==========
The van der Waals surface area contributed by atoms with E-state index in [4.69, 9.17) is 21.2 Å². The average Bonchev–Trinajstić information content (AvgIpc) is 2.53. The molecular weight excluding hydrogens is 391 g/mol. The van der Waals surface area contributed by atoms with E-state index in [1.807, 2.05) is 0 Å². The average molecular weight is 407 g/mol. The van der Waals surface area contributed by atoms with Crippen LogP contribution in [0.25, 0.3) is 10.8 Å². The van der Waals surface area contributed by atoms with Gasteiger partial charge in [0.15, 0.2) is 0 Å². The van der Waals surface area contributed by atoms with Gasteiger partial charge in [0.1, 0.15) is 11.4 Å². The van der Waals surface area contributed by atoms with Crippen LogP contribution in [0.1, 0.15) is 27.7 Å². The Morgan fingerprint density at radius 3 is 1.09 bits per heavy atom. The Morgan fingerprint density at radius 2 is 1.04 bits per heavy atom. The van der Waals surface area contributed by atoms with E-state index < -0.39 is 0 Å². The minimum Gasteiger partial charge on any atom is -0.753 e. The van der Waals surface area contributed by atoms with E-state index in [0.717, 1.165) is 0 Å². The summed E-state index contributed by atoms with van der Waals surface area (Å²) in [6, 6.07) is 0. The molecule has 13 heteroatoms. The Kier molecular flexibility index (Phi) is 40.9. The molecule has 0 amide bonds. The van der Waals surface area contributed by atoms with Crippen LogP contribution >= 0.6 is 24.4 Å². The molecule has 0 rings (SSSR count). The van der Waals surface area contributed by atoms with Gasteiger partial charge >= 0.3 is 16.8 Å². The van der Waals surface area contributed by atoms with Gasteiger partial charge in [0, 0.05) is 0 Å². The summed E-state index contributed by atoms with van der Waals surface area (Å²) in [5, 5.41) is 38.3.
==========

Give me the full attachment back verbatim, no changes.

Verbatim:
The van der Waals surface area contributed by atoms with E-state index in [4.69, 9.17) is 21.2 Å². The average Bonchev–Trinajstić information content (AvgIpc) is 2.53. The molecular weight excluding hydrogens is 391 g/mol. The van der Waals surface area contributed by atoms with E-state index in [1.807, 2.05) is 0 Å². The average molecular weight is 407 g/mol. The van der Waals surface area contributed by atoms with Crippen LogP contribution in [0.25, 0.3) is 10.8 Å². The van der Waals surface area contributed by atoms with Gasteiger partial charge in [0.15, 0.2) is 0 Å². The van der Waals surface area contributed by atoms with Gasteiger partial charge in [0.1, 0.15) is 11.4 Å². The van der Waals surface area contributed by atoms with Crippen LogP contribution in [0.1, 0.15) is 27.7 Å². The Morgan fingerprint density at radius 3 is 1.09 bits per heavy atom. The Morgan fingerprint density at radius 2 is 1.04 bits per heavy atom. The van der Waals surface area contributed by atoms with E-state index < -0.39 is 0 Å². The minimum Gasteiger partial charge on any atom is -0.753 e. The van der Waals surface area contributed by atoms with E-state index in [0.717, 1.165) is 0 Å². The summed E-state index contributed by atoms with van der Waals surface area (Å²) in [6, 6.07) is 0. The molecule has 13 heteroatoms. The Kier molecular flexibility index (Phi) is 40.9. The molecule has 0 amide bonds. The van der Waals surface area contributed by atoms with Crippen LogP contribution >= 0.6 is 24.4 Å². The molecule has 0 rings (SSSR count). The van der Waals surface area contributed by atoms with Gasteiger partial charge >= 0.3 is 16.8 Å². The van der Waals surface area contributed by atoms with Gasteiger partial charge in [0, 0.05) is 0 Å². The summed E-state index contributed by atoms with van der Waals surface area (Å²) in [5, 5.41) is 38.3.